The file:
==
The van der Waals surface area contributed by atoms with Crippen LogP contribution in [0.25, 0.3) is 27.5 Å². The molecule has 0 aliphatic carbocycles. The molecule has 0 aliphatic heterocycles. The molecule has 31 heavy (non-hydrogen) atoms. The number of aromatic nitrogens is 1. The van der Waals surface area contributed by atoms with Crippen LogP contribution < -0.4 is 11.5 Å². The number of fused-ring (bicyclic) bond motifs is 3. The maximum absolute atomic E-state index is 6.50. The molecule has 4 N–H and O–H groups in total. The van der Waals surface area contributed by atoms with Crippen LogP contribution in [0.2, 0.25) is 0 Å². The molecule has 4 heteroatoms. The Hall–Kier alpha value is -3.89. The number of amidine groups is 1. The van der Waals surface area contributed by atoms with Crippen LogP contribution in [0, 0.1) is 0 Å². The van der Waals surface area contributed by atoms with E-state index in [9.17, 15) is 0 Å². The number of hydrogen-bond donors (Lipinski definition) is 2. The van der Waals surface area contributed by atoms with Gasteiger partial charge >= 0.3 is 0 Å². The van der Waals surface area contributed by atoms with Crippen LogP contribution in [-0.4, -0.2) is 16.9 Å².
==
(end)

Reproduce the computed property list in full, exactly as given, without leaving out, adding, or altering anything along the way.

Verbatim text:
The van der Waals surface area contributed by atoms with Crippen LogP contribution in [0.25, 0.3) is 27.5 Å². The molecule has 0 aliphatic carbocycles. The molecule has 0 aliphatic heterocycles. The molecule has 31 heavy (non-hydrogen) atoms. The number of aromatic nitrogens is 1. The van der Waals surface area contributed by atoms with Crippen LogP contribution < -0.4 is 11.5 Å². The number of fused-ring (bicyclic) bond motifs is 3. The maximum absolute atomic E-state index is 6.50. The molecule has 4 N–H and O–H groups in total. The van der Waals surface area contributed by atoms with Crippen LogP contribution in [0.2, 0.25) is 0 Å². The molecule has 4 heteroatoms. The Hall–Kier alpha value is -3.89. The number of amidine groups is 1. The van der Waals surface area contributed by atoms with Crippen LogP contribution in [0, 0.1) is 0 Å². The van der Waals surface area contributed by atoms with E-state index in [9.17, 15) is 0 Å². The number of hydrogen-bond donors (Lipinski definition) is 2. The van der Waals surface area contributed by atoms with Gasteiger partial charge >= 0.3 is 0 Å². The van der Waals surface area contributed by atoms with Crippen LogP contribution in [-0.4, -0.2) is 16.9 Å².